January 30, 2014
By Joe Maniscalco
Queens, NY – The new management of what was Trade Fair's #10 store in Jackson Heights is blaming a "demanding" union for not following through and hiring about 50 workers left jobless after the supermarket's previous owner abruptly sold the store in December amidst mounting violations and ongoing labor disputes.
On Wednesday morning, angry elected officials joined members of Local 338 RWDSU/UFCW and Local 342 UFCW in delivering a petition to Global Market owner Mohommed Haque. The petition included the signatures of over 500 area residents who have pledged to boycott the new supermarket located at 75-07 37th Avenue if the former Trad Fair employees are not hired back.
"They are a perfect fit for this store, but [Haque] will not hire them," said Joe Fontano, Local 338 political affairs and communications director. "And the question is why not?
Although the union says that Haque has cut off all communications with them, both sides were talking. And just a few weeks ago, Haque actually distributed Global Market job applications to former Trade Fair workers picketing outside the 37th Avenue store.
Sam Ali, a manager at Global Market told LaborPress on Wednesday that the store has hired about 25 non-union workers and would attempt to open its doors on Thursday.
When asked if Global Market would still consider hiring the former Trade Fair workers, the manager said that his company needs to "access the business and see if it is strong enough to take care of all these union expenses."
"We're concerned [about a possible boycott]," Ali said. "But I heard that they tried to reach an agreement with the union before, but the union was so demanding. [The owner ] is scared that the building is not going to be able to afford all of those expenses. At at the end of the day, if the owner does not make money, why open the store?"
Before Haque purchased the store late last year, it was part of Frank Jaber's hugely successful Trade Fair Supermarket chain and highly-favored among Jackson Heights consumers.
Rafael Polanco, 62, worked in the Deli Department for 14 years before getting the ax. He is now scraping by on rapidly evaporating unemployment insurance. The former Trade Fair worker submitted a job applications to Global Market, but never received a reply. Recently, Polanco again inquired about a obtaining a position at Global Market, but was told that the new store had already hired other people.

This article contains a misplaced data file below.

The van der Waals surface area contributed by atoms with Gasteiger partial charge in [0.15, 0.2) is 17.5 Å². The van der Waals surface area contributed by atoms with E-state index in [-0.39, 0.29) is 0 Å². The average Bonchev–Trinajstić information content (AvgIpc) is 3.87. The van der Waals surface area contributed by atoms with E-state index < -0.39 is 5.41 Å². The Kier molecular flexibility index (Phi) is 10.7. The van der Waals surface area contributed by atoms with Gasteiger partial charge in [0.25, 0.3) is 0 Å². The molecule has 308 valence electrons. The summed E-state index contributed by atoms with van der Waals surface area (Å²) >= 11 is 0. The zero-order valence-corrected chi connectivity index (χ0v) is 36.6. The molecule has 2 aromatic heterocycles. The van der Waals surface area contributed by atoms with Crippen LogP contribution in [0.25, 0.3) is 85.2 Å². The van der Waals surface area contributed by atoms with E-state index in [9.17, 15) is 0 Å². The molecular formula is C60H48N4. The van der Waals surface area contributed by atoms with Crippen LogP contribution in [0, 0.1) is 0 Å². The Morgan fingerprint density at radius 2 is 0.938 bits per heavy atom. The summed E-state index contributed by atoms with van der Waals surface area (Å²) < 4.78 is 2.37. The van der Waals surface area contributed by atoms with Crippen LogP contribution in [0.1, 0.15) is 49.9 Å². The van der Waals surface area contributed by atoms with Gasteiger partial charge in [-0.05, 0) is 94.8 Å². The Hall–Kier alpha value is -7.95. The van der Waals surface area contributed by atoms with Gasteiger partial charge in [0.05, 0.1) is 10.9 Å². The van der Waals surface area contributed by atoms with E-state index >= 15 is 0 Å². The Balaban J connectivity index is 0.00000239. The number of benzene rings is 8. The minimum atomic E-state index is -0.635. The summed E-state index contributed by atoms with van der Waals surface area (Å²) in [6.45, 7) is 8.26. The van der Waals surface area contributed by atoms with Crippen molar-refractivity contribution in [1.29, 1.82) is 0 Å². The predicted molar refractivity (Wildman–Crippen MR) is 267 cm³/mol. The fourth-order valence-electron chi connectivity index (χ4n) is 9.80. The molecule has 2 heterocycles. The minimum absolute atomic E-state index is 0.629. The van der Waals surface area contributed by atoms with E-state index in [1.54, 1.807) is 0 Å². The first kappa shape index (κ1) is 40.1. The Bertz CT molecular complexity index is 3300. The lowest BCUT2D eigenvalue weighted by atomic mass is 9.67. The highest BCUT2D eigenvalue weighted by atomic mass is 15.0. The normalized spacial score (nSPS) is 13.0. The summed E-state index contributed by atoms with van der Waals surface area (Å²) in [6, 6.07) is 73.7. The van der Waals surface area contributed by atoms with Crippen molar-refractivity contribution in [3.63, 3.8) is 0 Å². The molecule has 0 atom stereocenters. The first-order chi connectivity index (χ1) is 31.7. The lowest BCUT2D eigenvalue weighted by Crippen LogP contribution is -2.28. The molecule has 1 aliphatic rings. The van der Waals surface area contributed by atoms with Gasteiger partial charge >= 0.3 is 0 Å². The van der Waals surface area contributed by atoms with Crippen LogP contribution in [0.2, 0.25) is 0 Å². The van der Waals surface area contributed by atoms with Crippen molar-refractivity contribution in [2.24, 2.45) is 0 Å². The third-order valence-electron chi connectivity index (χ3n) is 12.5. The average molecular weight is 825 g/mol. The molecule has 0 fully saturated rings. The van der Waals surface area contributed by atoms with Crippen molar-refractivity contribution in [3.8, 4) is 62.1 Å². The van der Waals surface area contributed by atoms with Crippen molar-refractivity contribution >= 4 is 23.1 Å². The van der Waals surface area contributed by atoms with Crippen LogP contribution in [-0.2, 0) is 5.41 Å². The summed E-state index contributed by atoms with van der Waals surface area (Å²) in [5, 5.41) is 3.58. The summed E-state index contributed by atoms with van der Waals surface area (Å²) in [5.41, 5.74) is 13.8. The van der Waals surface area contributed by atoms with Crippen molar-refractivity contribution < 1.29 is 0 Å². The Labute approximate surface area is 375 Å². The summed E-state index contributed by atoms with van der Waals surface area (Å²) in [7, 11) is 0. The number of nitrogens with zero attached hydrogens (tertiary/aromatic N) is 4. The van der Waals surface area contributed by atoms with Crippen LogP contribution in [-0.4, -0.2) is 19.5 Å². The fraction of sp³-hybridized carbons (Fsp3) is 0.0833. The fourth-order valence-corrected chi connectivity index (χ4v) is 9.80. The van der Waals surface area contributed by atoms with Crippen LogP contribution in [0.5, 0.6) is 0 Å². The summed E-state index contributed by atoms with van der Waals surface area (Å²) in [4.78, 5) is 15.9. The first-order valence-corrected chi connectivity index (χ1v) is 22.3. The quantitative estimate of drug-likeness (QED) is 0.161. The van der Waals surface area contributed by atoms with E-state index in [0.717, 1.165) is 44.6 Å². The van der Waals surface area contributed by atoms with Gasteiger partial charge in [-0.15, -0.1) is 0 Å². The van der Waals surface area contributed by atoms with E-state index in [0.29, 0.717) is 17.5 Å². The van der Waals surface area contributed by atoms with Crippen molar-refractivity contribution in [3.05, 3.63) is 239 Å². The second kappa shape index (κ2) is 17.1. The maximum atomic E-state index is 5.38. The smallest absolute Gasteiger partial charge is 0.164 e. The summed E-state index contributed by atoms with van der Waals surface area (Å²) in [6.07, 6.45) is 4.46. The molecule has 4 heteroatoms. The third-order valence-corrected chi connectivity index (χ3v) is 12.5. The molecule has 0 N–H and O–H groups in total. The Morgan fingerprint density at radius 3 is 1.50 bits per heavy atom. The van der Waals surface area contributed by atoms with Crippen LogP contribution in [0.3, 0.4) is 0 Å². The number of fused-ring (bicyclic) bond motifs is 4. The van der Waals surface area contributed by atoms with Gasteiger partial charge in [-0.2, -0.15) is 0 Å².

"Just give me my job back," Polanco said. "That's all I need."
Kate Meckler, Local 342 UFCW director of communications, called Global Market's actions "deplorable."
"There is no logical reason not to hire back the original workers under a union contract who have served the community of Jackson Heights for years," Meckler said. "They know the customers – what they like to buy and eat – and even know their family members."
According to Fontano, Haque had, indeed, given early indications that he wanted to amicably work out the dispute that Trade Fair Boss Frank Jaber created when he shut the doors and walked away.
"But he didn't hire a single worker," Fontano said. "Now, he's ready to open with all of these folks on the bench who have long served the community and know how this store operates."
In contrast, Ali conceded that only "about 60 percent" of the workers that have been hired to operate Global Market are "professional."
"Not professional enough – but we filled up all the positions," the manager said.
Jackson Heights community activist Danny Katch said that many shoppers in the neighborhood are now absolutely turned off.
"What happened to the Trade Fair workers is just wrong and a lot of people in this neighborhood don't want to shop at the new store until the owner rights that wrong by hiring the terminated workers and respecting their right to union representation," Katch said